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  Falls, The Name And Number
Year: 1980
Director: Peter Greenaway
Stars: Peter Westley, Aad Wirtz, Michael Murray, Lorna Poulter, Patricia Carr, Adam Leys, Mary Howard, Martin Burrows, Sheila Canfield, Colin Cantlie, Evelyn Owen, Carole Meyer, Serena MacBeth, Monica Hyde, Bob Godfrey
Genre: WeirdoBuy from Amazon
Rating:  6 (from 1 vote)
Review: This film is a record of ninety-two people's lives. By taking a cross section out of millions of possible candidates, The Falls details these people by taking their names alphabetically from their surnames starting with the letters "F-A-L-L". The film charts the effects of the Violent Unknown Event, or V.U.E. for short, which occured a number of years ago yet has left lives irrevocably changed, from medical conditions to mental alterations, by examining this mysterious happening through its victims and translating the new languages they now use.

An early pseudo-documentary written and directed by Peter Greenaway, The Falls is one of the more playful films of the man's output. Lasting over three hours, it's also something of an endurance test for those who don't share his sense of humour or the obsessive love of cataloguing that is on display here. Even at this length, not every name is offered the benefit of a biography, with some refusing to take part, others omitted for legal reasons, and yet more cast into doubt as genuine candidates for inclusion. Nevertheless, they're all mentioned by name and number.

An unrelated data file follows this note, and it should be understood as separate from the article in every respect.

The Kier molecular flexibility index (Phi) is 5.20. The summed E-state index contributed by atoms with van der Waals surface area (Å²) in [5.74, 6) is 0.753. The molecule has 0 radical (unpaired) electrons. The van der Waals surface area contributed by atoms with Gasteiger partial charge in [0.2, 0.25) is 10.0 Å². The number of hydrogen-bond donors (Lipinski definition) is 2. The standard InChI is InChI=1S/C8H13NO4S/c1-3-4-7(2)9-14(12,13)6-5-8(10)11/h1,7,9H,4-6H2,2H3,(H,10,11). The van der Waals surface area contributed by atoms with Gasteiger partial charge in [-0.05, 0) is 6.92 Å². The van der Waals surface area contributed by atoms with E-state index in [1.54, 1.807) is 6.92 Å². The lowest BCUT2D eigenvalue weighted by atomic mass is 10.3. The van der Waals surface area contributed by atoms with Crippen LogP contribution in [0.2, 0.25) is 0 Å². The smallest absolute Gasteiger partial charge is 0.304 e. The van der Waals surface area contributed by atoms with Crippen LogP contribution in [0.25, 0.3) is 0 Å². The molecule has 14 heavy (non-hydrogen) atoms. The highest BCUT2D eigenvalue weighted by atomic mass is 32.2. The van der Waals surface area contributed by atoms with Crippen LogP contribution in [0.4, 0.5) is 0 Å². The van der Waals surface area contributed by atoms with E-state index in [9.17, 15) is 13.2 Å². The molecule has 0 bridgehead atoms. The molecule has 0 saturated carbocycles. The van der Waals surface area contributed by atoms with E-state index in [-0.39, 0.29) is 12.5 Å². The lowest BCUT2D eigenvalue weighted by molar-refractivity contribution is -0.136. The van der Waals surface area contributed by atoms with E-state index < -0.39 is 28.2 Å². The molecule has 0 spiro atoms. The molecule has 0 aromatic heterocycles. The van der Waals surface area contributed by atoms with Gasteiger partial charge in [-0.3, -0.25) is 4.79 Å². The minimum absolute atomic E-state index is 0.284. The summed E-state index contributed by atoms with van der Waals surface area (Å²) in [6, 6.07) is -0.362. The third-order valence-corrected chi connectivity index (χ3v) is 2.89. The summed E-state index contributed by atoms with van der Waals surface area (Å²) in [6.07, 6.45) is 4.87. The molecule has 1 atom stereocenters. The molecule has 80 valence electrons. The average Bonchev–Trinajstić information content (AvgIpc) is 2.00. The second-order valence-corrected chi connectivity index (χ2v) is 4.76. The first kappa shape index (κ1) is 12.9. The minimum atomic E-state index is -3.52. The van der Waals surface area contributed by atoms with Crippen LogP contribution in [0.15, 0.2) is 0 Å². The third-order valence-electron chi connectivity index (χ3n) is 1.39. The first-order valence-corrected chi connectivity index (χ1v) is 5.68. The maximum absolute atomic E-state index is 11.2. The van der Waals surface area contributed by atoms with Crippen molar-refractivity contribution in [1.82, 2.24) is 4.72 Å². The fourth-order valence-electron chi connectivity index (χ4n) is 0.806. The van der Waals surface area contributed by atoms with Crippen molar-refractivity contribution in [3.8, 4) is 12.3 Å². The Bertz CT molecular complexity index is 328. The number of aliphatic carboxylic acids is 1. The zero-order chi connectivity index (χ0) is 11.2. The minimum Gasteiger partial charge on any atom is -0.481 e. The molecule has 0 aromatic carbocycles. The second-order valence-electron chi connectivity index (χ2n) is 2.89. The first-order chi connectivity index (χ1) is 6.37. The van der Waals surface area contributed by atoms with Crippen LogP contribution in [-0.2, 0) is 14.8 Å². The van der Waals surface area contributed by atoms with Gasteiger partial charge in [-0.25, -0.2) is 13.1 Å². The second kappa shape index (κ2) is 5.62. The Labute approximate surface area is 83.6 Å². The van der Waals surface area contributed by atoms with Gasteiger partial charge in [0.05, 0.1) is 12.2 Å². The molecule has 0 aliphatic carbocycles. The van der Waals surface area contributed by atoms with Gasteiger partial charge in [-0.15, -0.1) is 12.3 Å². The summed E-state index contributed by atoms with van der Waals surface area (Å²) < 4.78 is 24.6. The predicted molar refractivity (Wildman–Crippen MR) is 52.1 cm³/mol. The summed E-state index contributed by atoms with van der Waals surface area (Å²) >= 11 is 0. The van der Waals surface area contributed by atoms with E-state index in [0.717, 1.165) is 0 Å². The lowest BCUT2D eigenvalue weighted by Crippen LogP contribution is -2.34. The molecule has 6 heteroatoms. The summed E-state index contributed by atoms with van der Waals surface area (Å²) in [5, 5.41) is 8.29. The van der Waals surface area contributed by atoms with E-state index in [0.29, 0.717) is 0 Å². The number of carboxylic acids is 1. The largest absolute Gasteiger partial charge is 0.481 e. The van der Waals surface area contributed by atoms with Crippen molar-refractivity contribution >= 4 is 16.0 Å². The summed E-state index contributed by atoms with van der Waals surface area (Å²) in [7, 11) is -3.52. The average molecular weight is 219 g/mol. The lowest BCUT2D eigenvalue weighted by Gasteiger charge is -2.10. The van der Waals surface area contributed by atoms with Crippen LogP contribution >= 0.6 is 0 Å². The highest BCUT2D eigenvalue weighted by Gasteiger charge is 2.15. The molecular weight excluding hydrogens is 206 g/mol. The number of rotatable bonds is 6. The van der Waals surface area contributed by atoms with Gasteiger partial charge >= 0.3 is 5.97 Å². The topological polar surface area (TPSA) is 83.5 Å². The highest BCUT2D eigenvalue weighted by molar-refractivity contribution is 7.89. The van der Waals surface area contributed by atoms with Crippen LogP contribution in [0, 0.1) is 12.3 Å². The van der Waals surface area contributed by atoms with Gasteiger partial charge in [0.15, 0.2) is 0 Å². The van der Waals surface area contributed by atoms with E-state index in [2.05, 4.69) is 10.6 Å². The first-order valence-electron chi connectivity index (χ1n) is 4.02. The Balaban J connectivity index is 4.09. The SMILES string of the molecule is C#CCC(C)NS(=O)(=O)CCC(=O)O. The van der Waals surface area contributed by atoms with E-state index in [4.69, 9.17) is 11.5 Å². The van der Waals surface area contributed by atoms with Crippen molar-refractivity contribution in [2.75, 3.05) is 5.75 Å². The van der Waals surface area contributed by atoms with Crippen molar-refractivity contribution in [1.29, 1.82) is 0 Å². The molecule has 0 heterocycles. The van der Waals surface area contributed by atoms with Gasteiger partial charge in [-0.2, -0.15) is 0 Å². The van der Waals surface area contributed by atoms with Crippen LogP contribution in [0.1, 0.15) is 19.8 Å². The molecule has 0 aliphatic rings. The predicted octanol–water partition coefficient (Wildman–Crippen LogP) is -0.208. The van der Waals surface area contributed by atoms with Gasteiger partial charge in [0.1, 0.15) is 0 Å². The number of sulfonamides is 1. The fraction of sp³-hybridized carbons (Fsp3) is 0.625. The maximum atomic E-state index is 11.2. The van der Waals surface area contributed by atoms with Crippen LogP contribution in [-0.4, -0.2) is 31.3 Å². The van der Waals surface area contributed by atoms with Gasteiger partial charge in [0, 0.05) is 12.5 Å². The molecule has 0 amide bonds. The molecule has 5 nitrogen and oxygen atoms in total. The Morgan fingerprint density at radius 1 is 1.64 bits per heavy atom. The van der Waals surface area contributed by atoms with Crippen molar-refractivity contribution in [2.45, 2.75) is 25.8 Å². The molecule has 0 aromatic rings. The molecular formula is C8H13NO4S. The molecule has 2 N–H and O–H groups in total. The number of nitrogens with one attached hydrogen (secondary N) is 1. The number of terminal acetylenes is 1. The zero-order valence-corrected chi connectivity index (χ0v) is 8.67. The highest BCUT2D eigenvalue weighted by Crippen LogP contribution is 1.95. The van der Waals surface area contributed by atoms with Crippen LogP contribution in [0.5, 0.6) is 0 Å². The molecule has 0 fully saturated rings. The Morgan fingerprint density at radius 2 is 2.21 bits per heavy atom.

From 1 to 92, the viewer is worn down by the sheer weight of frequently nonsensical data and the less than dedicated audience may find their eyes glazing over long before the grand finale. In some ways, the film is an absurd comedy, with ridiculous names ("Catch-Hanger Fallcaster", anyone?) and even more ridiculous stories, and at times it can have you laughing out loud. The victims are not interviewed as such, and are often represented by footage of objects, landscapes (bodies of water such as lakes feature heavily) and narrators. It's the sort of film J.G. Ballard would have made if he were a director.

The main theory behind the Violent Unknown Event is that it was caused by the birds, with flight and our feathered friends a recurring theme. We are never told exactly what happened, only given hints, like one victim being struck by lightning to bring on the effects. But those effects include some variation of deformity or sickness in all cases, and immortality in most - those who don't die from non-natural causes, that is. We never see this, we're just told it by the steady stream of narrators, and as the images mount up, some serene like countryside cottages, others bizarre like a boy watching a swaying egg, the film becomes strangely mesmeric.

As you watch you begin to notice further connections between the victims than the obvious ones made clear from the start. Although many of the Falls have quirks peculiar to themselves, such as the woman who takes up naturism or the man who flies kites, there are those who develop an inclination for the man who tried to fly off the Eiffel Tower at the turn of the nineteenth century to the twentieth, or those who travel round in circles, whether in a taxiing aircraft or driving around a roundabout. You can place as much significance on all this as you like, but much of it will be in the eye of the beholder as there's the nagging sense it amounts to very little except an exercise in inherently pointless list making. Music by Michael Nyman, which punctuates the stories like a "bad-dum-tish" drumbeat punchline.
Reviewer: Graeme Clark

 

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